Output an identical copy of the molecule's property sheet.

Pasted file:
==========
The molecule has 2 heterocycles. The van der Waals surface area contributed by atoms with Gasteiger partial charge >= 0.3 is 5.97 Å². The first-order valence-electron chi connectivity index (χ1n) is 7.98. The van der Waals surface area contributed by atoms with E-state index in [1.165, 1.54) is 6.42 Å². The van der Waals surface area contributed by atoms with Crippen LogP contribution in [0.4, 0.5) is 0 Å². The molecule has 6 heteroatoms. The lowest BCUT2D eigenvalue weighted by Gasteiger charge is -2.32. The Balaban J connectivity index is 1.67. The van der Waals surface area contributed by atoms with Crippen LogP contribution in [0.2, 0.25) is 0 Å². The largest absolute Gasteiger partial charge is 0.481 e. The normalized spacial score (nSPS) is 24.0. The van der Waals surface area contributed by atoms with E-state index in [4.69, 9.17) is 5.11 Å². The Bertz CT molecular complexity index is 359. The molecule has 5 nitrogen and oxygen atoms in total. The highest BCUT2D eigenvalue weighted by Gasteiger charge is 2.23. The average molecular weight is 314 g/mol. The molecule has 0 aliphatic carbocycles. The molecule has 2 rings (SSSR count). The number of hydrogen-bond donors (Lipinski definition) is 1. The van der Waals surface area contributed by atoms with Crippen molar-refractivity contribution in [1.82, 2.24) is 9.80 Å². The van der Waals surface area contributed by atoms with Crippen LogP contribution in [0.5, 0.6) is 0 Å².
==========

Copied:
The molecule has 2 heterocycles. The van der Waals surface area contributed by atoms with Gasteiger partial charge >= 0.3 is 5.97 Å². The first-order valence-electron chi connectivity index (χ1n) is 7.98. The van der Waals surface area contributed by atoms with E-state index in [1.165, 1.54) is 6.42 Å². The van der Waals surface area contributed by atoms with Crippen LogP contribution in [0.4, 0.5) is 0 Å². The molecule has 6 heteroatoms. The lowest BCUT2D eigenvalue weighted by Gasteiger charge is -2.32. The Balaban J connectivity index is 1.67. The van der Waals surface area contributed by atoms with Crippen LogP contribution in [0.2, 0.25) is 0 Å². The largest absolute Gasteiger partial charge is 0.481 e. The normalized spacial score (nSPS) is 24.0. The van der Waals surface area contributed by atoms with E-state index in [4.69, 9.17) is 5.11 Å². The Bertz CT molecular complexity index is 359. The molecule has 5 nitrogen and oxygen atoms in total. The highest BCUT2D eigenvalue weighted by Gasteiger charge is 2.23. The average molecular weight is 314 g/mol. The molecule has 0 aliphatic carbocycles. The molecule has 2 rings (SSSR count). The number of hydrogen-bond donors (Lipinski definition) is 1. The van der Waals surface area contributed by atoms with Crippen molar-refractivity contribution in [1.82, 2.24) is 9.80 Å². The van der Waals surface area contributed by atoms with Crippen LogP contribution in [0.5, 0.6) is 0 Å².